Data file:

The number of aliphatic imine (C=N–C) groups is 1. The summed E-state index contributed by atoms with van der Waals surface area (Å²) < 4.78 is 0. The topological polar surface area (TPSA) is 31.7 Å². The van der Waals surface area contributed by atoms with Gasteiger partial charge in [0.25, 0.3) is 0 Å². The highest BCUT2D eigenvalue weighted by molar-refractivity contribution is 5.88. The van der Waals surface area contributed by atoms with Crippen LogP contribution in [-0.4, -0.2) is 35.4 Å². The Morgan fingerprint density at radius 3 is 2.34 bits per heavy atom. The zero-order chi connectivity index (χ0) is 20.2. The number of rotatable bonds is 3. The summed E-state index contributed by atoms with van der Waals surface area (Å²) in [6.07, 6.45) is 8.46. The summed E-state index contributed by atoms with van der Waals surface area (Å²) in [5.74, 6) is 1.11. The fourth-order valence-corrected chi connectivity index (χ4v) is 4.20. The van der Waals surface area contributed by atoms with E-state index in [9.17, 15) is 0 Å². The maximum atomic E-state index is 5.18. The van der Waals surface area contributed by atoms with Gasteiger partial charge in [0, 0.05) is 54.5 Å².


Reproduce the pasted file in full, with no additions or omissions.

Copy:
The number of aliphatic imine (C=N–C) groups is 1. The summed E-state index contributed by atoms with van der Waals surface area (Å²) < 4.78 is 0. The topological polar surface area (TPSA) is 31.7 Å². The van der Waals surface area contributed by atoms with Gasteiger partial charge in [0.25, 0.3) is 0 Å². The highest BCUT2D eigenvalue weighted by molar-refractivity contribution is 5.88. The van der Waals surface area contributed by atoms with Crippen LogP contribution in [-0.4, -0.2) is 35.4 Å². The Morgan fingerprint density at radius 3 is 2.34 bits per heavy atom. The zero-order chi connectivity index (χ0) is 20.2. The number of rotatable bonds is 3. The summed E-state index contributed by atoms with van der Waals surface area (Å²) in [6.07, 6.45) is 8.46. The summed E-state index contributed by atoms with van der Waals surface area (Å²) in [5.74, 6) is 1.11. The fourth-order valence-corrected chi connectivity index (χ4v) is 4.20. The van der Waals surface area contributed by atoms with E-state index in [9.17, 15) is 0 Å². The maximum atomic E-state index is 5.18. The van der Waals surface area contributed by atoms with Gasteiger partial charge in [0, 0.05) is 54.5 Å².